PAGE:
Kip's latest acquisition, not made without a considerable amount of mental agony and soul searching, is the new Sigma DP-2 Merrill camera. I don't talk a lot about tech stuff on the blog but this camera rates a mention. It is like a Frankenstein's monster that should never have been born.
Imagine an ugly duckling of a camera that looks like a point and shoot, comes packed with dreadfully buggy software, takes 10 seconds to write to a card, can't be practically handheld, has crappy battery life, lacks a flash, has a fixed focal length lens and can't shoot very well in low light. Raw files are huge, 45 to 55mb behemoths. Most sane people would run the other way. But this camera was made by some really sick minds. Imagine taking three 15.6 megapixel Foveon sensors and stacking them together, giving you a 48 meg beast that shoots like a ridiculously expensive medium format camera.
Sigma has done just that with the three cameras in this series. This one comes with a 30mm f/2.8 lens equivalent to 45mm focal length in a dslr. The line was named Merrill for Richard Merrill, one of the inventors of the sensor technology, along with Dick Lyon and Carver Mead.
Kip brought the camera to our Saturday morning photo group meeting at the coffee shop. Reardon was explaining and demoing his Larry Vogel six part workflow with the Nik filters for the group and Kip and Tom were a-b testing the new Sigma.
Let me just say that this camera is beyond impressive. You can read the reviews in Luminous Landscape here. The level of detail and color saturation is freaky. This camera originally sold for just under 10k, they evidently forced it on some dealers who couldn't sell it due to its inherent limitations and had to dump them. Now it sells for around eight hundred bucks.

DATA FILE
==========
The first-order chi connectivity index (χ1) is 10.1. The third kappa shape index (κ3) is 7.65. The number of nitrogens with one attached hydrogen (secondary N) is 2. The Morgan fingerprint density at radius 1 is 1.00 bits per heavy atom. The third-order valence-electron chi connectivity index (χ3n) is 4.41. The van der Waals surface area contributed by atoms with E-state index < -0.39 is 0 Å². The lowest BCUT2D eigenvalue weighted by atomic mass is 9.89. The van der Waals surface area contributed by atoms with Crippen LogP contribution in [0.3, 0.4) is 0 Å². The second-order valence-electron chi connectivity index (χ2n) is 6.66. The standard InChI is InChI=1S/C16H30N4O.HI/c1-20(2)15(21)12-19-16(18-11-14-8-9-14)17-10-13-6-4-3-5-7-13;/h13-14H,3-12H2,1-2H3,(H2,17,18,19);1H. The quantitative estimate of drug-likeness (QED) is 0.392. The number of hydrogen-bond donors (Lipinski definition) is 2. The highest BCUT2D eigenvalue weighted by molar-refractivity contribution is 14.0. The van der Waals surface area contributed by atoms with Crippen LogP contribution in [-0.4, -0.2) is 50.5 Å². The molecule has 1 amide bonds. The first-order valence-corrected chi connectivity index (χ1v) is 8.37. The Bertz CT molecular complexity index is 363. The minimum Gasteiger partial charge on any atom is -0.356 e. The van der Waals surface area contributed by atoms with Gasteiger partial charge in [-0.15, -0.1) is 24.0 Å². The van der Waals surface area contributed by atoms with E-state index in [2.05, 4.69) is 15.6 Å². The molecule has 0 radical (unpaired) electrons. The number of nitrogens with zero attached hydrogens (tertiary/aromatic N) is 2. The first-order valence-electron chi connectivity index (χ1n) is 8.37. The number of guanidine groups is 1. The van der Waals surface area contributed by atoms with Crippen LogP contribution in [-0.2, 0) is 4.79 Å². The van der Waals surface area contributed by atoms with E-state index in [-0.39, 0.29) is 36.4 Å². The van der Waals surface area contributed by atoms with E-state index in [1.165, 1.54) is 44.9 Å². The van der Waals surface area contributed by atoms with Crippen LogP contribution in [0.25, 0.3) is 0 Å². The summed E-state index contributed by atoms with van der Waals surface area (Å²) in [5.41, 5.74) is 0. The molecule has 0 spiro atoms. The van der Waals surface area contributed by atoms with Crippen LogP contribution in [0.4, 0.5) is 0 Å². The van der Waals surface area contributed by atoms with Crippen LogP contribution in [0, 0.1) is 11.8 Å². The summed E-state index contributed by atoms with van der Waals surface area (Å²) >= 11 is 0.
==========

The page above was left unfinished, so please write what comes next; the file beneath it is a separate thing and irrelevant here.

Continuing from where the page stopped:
Kip didn't need to do this. He already had the killer Leica with the ridiculous .95 lens.
We did a test, taking pictures of the same headlamp with my Nikon 7000 and the Sigma. While there was a little chop to his image, the level of detail and saturation was far greater. And it turns out that it was on some sort of reduced RAW setting (there are three of them and it is difficult to dial in the largest RAW setting), the Sigma ostensibly had one arm tied behind its back.
Now this was a seat of the pants a-b, we could have been much more scientific and made sure that apertures and speeds and iso's were matched. I would like to be more precise in my comparison next chance that I get. But to say that I was impressed is an understatement.
After he found out that he wasn't even in the full RAW mode he sent this image along last night.
This camera's deficiencies have been well described and duly noted. If you are willing to put up with them I think that the rewards outweigh them in spades. Kip, you did it again.